COMPARATIVE EXAMPLE B

A conventional high velocity air filter element was formed from the identical paper filtering material as in Examples 3 and 4, with all pleats being of equal length. The filter element included a total of 58 pleats with a total filter media area of about 4.35 ft2. The inner diameters of the filter element were the same as in previous examples.

The filter element restriction or pressure drop was determined to be approximately 4.2 inches of water. The overall efficiency and capacity were not measured for Comparative Example B.

Thus, for Examples 1 and 2 and Comparative Example A, it was found that the airflow restriction experienced by the conventional high velocity air filter element was reduced by almost 2/3 using a filter element having alternating short and long pleats in accordance with the present invention. This was the case despite the fact that the filter elements of both examples 1 and 2 were formed with a greater number of pleats and a larger surface area relative to the conventional filter element of the comparative example. In addition, the filter elements of examples 1 and 2 provided a larger filtering capacity per unit area, with only a small decrease in filter efficiency.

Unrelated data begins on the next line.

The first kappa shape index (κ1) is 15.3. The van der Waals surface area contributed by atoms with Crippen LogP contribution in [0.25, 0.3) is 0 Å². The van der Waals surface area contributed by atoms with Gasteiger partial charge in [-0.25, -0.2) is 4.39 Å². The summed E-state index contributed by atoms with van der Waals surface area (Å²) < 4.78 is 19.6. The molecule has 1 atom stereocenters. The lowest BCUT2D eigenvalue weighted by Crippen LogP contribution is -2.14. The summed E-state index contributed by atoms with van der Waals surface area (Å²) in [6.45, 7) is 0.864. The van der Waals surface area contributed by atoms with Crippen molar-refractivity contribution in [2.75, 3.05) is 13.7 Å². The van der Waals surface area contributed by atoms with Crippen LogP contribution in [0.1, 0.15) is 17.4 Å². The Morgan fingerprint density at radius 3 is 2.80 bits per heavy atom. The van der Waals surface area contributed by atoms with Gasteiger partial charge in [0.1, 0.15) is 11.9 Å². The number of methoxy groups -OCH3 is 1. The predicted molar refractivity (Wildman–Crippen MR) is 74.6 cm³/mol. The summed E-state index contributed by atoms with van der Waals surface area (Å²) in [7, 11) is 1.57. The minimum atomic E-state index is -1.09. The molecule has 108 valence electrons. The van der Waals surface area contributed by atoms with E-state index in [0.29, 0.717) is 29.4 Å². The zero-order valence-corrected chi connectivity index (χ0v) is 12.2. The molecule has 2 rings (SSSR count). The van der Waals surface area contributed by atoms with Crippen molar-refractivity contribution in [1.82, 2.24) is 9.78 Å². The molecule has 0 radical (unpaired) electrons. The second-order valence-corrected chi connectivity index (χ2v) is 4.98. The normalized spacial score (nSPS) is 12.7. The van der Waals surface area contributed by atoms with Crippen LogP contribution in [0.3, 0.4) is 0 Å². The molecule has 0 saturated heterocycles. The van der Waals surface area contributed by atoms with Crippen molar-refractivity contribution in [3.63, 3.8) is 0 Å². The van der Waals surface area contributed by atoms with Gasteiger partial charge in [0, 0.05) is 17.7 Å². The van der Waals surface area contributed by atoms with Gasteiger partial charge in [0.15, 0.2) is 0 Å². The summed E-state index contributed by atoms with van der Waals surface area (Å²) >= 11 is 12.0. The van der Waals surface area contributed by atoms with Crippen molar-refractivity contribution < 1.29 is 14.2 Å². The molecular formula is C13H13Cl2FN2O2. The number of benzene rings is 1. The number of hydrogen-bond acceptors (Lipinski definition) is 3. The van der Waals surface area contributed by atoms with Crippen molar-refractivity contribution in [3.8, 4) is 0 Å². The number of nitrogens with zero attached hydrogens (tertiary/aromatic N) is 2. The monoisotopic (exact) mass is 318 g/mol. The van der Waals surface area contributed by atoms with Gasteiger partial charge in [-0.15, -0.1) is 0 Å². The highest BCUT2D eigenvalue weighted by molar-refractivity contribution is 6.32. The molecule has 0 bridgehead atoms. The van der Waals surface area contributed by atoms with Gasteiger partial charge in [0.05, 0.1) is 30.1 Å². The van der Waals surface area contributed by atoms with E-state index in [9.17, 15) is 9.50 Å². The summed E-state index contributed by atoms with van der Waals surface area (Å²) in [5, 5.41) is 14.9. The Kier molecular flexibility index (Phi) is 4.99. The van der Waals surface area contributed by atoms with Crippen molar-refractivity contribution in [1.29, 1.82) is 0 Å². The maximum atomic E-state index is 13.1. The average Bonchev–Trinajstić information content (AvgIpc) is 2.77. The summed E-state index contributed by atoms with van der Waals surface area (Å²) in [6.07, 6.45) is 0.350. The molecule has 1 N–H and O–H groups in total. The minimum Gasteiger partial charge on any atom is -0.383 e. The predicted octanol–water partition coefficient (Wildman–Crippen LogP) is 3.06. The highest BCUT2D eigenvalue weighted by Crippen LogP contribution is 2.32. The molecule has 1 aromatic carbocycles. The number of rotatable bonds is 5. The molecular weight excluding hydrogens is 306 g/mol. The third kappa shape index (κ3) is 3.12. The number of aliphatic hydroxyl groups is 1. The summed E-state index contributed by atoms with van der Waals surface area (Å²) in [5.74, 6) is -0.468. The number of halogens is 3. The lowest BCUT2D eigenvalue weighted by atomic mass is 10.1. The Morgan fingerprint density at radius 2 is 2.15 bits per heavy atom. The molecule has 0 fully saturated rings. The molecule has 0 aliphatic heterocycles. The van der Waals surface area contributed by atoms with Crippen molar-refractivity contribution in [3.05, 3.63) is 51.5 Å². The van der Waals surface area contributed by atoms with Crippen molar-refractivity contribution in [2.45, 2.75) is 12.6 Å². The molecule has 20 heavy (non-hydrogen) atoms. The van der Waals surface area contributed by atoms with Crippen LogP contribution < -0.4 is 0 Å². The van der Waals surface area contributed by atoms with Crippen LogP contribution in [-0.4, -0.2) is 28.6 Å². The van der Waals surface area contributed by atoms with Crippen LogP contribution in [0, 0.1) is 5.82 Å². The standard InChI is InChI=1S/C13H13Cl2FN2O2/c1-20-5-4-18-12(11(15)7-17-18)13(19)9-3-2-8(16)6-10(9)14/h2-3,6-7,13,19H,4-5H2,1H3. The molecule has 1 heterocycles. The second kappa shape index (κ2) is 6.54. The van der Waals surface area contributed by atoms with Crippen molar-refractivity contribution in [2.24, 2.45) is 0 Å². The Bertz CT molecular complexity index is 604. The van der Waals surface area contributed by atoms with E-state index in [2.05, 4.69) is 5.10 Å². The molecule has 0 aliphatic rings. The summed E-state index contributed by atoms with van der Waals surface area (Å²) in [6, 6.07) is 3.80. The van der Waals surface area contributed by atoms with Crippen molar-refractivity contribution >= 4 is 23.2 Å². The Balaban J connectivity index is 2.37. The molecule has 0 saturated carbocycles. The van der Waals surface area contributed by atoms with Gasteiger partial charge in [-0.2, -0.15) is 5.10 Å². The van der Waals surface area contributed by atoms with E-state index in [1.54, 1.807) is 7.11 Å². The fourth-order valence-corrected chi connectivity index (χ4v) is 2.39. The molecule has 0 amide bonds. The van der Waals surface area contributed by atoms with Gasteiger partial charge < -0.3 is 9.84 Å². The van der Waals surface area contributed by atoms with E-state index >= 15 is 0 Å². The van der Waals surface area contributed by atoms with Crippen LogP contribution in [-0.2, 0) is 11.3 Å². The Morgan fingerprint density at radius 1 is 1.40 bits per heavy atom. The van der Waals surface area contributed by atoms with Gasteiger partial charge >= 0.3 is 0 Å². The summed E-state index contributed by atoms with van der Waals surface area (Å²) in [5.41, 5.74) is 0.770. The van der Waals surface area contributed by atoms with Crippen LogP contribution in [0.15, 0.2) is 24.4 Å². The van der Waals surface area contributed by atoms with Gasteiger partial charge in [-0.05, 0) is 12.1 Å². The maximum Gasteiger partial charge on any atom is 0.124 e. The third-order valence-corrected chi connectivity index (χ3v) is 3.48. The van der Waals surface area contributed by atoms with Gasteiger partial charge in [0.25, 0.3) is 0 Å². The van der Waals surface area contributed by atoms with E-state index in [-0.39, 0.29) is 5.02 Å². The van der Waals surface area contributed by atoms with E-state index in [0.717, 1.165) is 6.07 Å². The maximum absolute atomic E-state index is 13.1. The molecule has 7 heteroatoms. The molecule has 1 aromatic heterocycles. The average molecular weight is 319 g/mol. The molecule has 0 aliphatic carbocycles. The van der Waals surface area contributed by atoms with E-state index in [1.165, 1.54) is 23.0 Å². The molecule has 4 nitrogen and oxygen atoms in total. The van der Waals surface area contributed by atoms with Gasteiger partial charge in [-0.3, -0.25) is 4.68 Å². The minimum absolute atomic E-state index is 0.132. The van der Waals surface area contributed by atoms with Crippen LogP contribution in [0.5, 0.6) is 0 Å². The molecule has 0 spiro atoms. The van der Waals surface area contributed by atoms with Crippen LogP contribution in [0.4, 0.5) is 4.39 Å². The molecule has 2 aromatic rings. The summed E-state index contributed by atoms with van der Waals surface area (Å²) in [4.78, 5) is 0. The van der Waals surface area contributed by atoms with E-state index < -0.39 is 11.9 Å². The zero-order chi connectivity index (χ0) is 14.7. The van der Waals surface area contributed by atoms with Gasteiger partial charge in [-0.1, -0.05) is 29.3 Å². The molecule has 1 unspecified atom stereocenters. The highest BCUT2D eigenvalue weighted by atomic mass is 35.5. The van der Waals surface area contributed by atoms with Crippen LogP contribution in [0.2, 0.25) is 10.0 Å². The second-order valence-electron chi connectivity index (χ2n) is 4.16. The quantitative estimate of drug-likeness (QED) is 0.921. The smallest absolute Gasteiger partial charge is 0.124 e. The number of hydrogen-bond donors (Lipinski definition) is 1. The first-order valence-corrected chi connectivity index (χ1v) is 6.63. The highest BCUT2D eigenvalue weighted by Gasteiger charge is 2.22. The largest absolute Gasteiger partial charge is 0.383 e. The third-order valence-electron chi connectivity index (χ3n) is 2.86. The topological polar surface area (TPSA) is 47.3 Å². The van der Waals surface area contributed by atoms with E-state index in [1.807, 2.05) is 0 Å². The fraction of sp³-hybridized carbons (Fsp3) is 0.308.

The reduction in restriction for Examples 3 and 4 from that in Comparative Example B, a reduction of about 3/4, was even more significant. It is believed that the greater reduction in restriction can be attributed to the greater thickness of the paper filtering material used in Examples 3 and 4 and Comparative Example B relative to that used in Examples 1 and 2 and Comparative Example A. The greater the thickness of the filtering material, the more crowded the inner diameter of the filter element becomes, resulting in a greater airflow restriction.

In accordance with the provisions of the patent statutes, the present invention has been described in what is considered to represent its preferred embodiment. However, it should be noted that the invention can be practiced otherwise than as specifically illustrated and described without departing from its spirit or scope.

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Classifications
U.S. Classification55/463, 55/521, 210/493.1, 55/502, 55/498
International ClassificationF02M35/024, B01D29/21, B01D46/52, B01D35/02, B01D46/00, B01D46/24
Cooperative ClassificationB01D46/522, B01D46/0043, B01D2201/122, B01D35/02, B01D2275/201, B01D29/21, B01D46/2411
European ClassificationB01D29/21, B01D35/02, B01D46/24F4, B01D46/00G2C, B01D46/52F2